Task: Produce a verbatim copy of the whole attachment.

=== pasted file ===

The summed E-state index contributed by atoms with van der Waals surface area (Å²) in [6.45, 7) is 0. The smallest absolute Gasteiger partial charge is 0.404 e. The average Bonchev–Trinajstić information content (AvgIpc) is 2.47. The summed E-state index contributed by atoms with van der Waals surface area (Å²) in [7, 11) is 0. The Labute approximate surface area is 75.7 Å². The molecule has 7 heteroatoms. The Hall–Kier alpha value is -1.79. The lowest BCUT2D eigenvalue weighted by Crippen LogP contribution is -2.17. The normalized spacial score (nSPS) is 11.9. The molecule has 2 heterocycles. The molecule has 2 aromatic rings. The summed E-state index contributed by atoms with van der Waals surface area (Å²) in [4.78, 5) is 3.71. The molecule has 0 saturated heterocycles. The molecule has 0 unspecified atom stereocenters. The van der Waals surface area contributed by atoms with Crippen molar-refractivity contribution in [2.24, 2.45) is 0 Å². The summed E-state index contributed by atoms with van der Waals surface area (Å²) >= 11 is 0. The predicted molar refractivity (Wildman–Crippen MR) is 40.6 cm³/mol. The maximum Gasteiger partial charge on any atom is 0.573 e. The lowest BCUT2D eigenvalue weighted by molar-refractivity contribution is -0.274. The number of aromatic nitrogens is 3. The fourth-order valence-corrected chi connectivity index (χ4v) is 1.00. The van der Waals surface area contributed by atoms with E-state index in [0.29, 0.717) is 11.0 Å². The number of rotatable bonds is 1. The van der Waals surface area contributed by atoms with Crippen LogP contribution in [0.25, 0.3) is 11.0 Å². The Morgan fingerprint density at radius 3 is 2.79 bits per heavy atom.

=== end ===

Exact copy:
The summed E-state index contributed by atoms with van der Waals surface area (Å²) in [6.45, 7) is 0. The smallest absolute Gasteiger partial charge is 0.404 e. The average Bonchev–Trinajstić information content (AvgIpc) is 2.47. The summed E-state index contributed by atoms with van der Waals surface area (Å²) in [7, 11) is 0. The Labute approximate surface area is 75.7 Å². The molecule has 7 heteroatoms. The Hall–Kier alpha value is -1.79. The lowest BCUT2D eigenvalue weighted by Crippen LogP contribution is -2.17. The normalized spacial score (nSPS) is 11.9. The molecule has 2 heterocycles. The molecule has 2 aromatic rings. The summed E-state index contributed by atoms with van der Waals surface area (Å²) in [4.78, 5) is 3.71. The molecule has 0 saturated heterocycles. The molecule has 0 unspecified atom stereocenters. The van der Waals surface area contributed by atoms with Crippen molar-refractivity contribution in [2.24, 2.45) is 0 Å². The summed E-state index contributed by atoms with van der Waals surface area (Å²) >= 11 is 0. The predicted molar refractivity (Wildman–Crippen MR) is 40.6 cm³/mol. The maximum Gasteiger partial charge on any atom is 0.573 e. The lowest BCUT2D eigenvalue weighted by molar-refractivity contribution is -0.274. The number of aromatic nitrogens is 3. The fourth-order valence-corrected chi connectivity index (χ4v) is 1.00. The van der Waals surface area contributed by atoms with E-state index in [0.29, 0.717) is 11.0 Å². The number of rotatable bonds is 1. The van der Waals surface area contributed by atoms with Crippen LogP contribution in [0.25, 0.3) is 11.0 Å². The Morgan fingerprint density at radius 3 is 2.79 bits per heavy atom.